In our school we learn about the world around us through exploration. We aim to make the majority of science lessons a hands on experience that not only focuses on scientific knowledge but also enquiry skills.
Each topic focuses on one scientific skill so that children are able to get a deeper grasp of that particular skill. Occasionally, a larger topic is split into two parts and looks at two different enquiry skills. On their journey through school, each topic’s skills are then assessed through a hands-on investigation at the end of the topic. By the end of Year 6, children should be able to put these skills together to attempt to answer their own scientific question with minimal adult input.
In the EYFS, children experience science through their continuous provision and stories. Children are encouraged to talk about and ask questions about their experiences. Discussion is then promoted as each child journeys towards Year 6 with support from progressive topic specific vocabulary.
Our curriculum provides all pupils with:
•Ensuring pupils master core content through the development of key concepts and timely revisiting of key knowledge
•Sequencing the curriculum and selecting knowledge to allow for gradual development of vertical concepts – the ‘big ideas’ in science – to provide firm foundations for KS3 and KS4
•Preventing common misconceptions that are often formed at an early age and prove problematic at the later stages of pupils’ science education
•Purposefully teaching appropriate knowledge that goes beyond the KS1 and KS2 national curriculum, to aid current and future understanding, and to smooth the transition to KS3
•Encouraging pupils to apply and make connections between the disciplines of science, the wider curriculum and the wider world
•Sequencing Working Scientifically elements so that they are explicitly taught and practised alongside the substantive knowledge, and regularly reviewed and built upon across the years and key stages
•Making deliberate and explicit links to other curriculum areas – particularly geography and mathematics – to ensure there is a consistent approach to teaching content, and that pupils are always first taught content in the most relevant subject. For example, pupils are taught how to construct bar charts or calculate the mean in mathematics before they are applied in science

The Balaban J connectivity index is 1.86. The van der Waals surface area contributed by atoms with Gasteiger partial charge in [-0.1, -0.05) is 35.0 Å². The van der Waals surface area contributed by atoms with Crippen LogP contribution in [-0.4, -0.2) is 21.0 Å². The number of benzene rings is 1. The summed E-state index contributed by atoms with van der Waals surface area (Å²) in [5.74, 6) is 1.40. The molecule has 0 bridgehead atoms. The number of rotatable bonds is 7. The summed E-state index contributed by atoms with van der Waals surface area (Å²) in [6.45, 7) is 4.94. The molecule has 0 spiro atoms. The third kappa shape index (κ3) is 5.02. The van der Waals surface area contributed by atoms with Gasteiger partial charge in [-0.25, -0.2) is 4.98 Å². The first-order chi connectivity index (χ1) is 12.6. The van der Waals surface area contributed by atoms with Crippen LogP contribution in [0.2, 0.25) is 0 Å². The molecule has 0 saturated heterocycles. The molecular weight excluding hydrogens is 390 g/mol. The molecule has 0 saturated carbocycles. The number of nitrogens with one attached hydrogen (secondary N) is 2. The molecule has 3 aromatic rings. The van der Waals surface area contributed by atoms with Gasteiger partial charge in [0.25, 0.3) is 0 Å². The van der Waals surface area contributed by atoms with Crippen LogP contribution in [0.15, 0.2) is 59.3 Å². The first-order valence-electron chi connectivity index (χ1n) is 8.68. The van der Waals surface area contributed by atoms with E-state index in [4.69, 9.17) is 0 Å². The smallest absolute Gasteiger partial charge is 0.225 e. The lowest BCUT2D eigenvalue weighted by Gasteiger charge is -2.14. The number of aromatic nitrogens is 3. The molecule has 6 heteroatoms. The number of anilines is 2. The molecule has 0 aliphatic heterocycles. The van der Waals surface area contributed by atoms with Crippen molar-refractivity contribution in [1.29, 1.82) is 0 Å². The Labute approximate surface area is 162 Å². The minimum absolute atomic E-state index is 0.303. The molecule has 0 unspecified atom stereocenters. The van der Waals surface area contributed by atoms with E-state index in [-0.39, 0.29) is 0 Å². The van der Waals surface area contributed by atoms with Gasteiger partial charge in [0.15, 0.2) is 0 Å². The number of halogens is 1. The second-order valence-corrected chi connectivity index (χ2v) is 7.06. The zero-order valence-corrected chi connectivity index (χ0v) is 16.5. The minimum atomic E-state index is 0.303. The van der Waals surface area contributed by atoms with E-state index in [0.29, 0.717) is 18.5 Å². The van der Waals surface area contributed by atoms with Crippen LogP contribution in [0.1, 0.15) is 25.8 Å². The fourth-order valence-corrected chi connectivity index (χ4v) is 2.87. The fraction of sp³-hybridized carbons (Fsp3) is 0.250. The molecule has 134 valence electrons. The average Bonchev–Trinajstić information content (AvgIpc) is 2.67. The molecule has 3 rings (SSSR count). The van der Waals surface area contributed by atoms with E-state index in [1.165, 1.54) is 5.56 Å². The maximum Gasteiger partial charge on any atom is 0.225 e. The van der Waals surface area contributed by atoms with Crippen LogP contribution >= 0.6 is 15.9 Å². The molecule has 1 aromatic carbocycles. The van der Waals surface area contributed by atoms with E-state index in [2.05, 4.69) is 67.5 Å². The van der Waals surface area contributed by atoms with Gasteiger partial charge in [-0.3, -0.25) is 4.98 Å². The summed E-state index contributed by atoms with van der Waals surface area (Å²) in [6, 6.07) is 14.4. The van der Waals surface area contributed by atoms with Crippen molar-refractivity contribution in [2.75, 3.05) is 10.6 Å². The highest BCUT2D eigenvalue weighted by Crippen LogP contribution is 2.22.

•Planning practical tasks that have a clear purpose: to demonstrate or prove substantive concepts, or to allow pupils to deliberately practice working scientifically skills in a relevant context
Curiosity and excitement about science:•Selecting examples and applications of science that inspires pupils’ curiosity about the world and natural phenomena
The ‘big ideas of science education’ were first published by Wynne Harlen and a group of experts in science education in 2010. These ideas set out key concepts that, when understood together, allow pupils to understand the world around them.
The ideas are expressed in the form of narrative descriptions that builds the understanding of key ideas from primary to secondary education. They cannot be understood in single units or lessons; we need to build concepts by attending to them in small steps within the curriculum.
Ten ideas are ideas of science, and span the disciplines of chemistry, biology and physics. Four are ideas about science, and contribute to pupils’ disciplinary understanding of how scientists work today.
We have been working hard to increase science capital throughout the school and dispel the “mad-scientist” stereotype. Last year, and again this, we have been lucky enough to receive a visit from BAE systems in conjunction with the Royal Navy. They have run workshops with the children to show how science makes their jobs easier. Each topic also has links to modern day and historical scientists that have made a significant contribution to their subject area.